Daniel Craig is the new exception. Craig reinvented what it was to be Bond. Drinking Beer as opposed to his famous vodka martini, showing signs of morality after his first kill yet still morphing into what we know to be Bond over time. We find glaring departures from classic Bond Staples being replaced with bare boned fury and ingenuity. Gone are the increasingly over the top gadgets, humorous after battle quips, and lovable cast of side characters and in come the grit and action. With the three Craig era Bond films currently released we are given a darker more human Bond. Craig’s portrayal is, as one might call, a “modern re-imaging” not unlike that of the Timothy Dalton era Bond of the 1980’s. I couldn’t think of anyone better for the part after I left the theater the night Casino Royal came out. Now seven years later SkyFall, Craig’s third outing as bond, has hit with a mighty force. Craig is tasked with bringing his last two films to a close and carries his Bond full circle from novice to super secret agent of lore. Where Bond was just getting his first mission in Casino Royal and avenging his love in Quantum of Solace we find him in SkyFall war torn and seasoned. SkyFall sets out to establish what makes Bond… Bond. Coming to terms with his role in MI6 as an old dog while finding his footing to carry himself on to new missions.
While Craig’s Bond looked to prove the opposite his last installment aims to bring it all back on new terms. With SkyFall It’s the functional gadgets and the surrounding cast of characters that establish Bonds personality just as it is the man who portrays him. With that in mind we see the return of Moneypenny as well as a youthful, yet old souled, Q; Two characters absent since the reluctant resignation of Brosnan and the rebooting of the franchise. The only connection with the past films in the series being Judi Dench’s return as Brosnan era M and the infamous Aston Martin DB9 celebrated as the original car of Connery era James Bond. Seeing Craig’s Bond trot the globe and finally coming to understand who he is was a magical experience. Equipping the film with homages to Connery with the revelation that Bond is Scottish, raised by his parents groundskeeper whos casting choice echos that of a later in life bearded Connery. Craig delves deep to bring Bond’s origins to rest letting the SkyFall to rise from the ashes whole. A new era approaches for an old war horse.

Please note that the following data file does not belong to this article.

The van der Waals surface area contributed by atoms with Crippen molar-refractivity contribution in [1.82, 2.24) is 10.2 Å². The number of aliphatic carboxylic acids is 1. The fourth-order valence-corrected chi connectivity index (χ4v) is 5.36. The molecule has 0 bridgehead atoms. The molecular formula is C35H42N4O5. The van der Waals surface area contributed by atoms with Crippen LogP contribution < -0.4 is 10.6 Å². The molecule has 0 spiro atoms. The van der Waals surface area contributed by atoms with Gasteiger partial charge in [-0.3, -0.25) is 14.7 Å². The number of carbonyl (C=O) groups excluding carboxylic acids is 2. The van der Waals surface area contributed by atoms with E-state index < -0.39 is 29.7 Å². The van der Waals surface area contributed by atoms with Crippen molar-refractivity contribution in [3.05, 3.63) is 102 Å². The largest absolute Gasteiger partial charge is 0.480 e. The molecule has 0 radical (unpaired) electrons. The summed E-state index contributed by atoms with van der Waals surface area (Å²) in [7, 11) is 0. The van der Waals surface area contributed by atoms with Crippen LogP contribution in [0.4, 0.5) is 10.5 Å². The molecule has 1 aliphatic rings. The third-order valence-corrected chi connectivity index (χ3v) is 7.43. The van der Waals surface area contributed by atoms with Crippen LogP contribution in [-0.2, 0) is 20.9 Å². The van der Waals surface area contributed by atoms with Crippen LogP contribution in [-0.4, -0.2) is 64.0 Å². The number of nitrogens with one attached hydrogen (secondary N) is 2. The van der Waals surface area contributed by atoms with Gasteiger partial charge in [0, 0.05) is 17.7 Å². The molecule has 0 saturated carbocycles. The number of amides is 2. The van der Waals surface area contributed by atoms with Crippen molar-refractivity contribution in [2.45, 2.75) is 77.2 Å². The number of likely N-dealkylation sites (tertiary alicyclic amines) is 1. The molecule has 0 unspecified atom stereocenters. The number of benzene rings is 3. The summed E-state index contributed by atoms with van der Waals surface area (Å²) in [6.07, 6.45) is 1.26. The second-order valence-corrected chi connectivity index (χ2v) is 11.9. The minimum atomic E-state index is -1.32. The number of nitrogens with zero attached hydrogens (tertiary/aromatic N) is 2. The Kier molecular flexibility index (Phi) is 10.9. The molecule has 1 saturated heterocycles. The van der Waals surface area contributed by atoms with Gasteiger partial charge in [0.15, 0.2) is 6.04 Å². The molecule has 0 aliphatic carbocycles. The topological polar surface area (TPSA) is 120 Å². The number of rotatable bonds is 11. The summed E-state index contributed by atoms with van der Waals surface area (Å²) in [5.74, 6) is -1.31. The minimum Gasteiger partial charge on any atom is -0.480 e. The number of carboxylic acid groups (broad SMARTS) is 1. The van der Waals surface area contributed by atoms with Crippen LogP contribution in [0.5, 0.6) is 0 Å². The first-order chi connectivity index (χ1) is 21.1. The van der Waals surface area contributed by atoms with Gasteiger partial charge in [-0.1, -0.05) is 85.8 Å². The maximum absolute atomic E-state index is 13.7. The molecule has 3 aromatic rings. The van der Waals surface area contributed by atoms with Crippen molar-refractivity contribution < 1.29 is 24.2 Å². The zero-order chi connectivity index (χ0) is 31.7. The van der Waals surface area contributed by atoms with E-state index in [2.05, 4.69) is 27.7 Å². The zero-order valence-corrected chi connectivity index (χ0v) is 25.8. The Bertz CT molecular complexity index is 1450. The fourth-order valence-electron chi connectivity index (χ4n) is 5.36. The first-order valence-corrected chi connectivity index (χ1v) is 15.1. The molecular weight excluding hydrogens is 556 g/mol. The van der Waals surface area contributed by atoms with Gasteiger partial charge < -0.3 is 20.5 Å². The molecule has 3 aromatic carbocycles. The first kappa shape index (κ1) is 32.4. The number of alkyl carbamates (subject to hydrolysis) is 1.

This Bond doesn’t have black hair and isn’t six feet tall. Yet he carries himself as Bond would. He Speaks as if he has always been in Bonds shoes. For now in these brief seconds of fame he is Bond. Until the next man comes to claim the crown and run out from under the shadows of his predecessors. Now with Craig at the age of 45 and with only one or two film options left in his contract it is rumored the next list of actors are even more shocking than that of the one Craig spawned from. Names such as Will Smith and Idris Elba round out an otherwise tame list of Michael Fassbender, Ewan McGregor, and Jude Law. With Craig we are given the chance to realize that Bond is not Just black hair and a British accent. He is an idea. The soul protector of a world that never stops needing it’s globe trotting gentlemen hero. Give him a Walter PPK, Tuxedo and, license to kill and send him on his way. Fifty years of service, three hair colors, and six actors later he is still the most recognizable spy on the planet.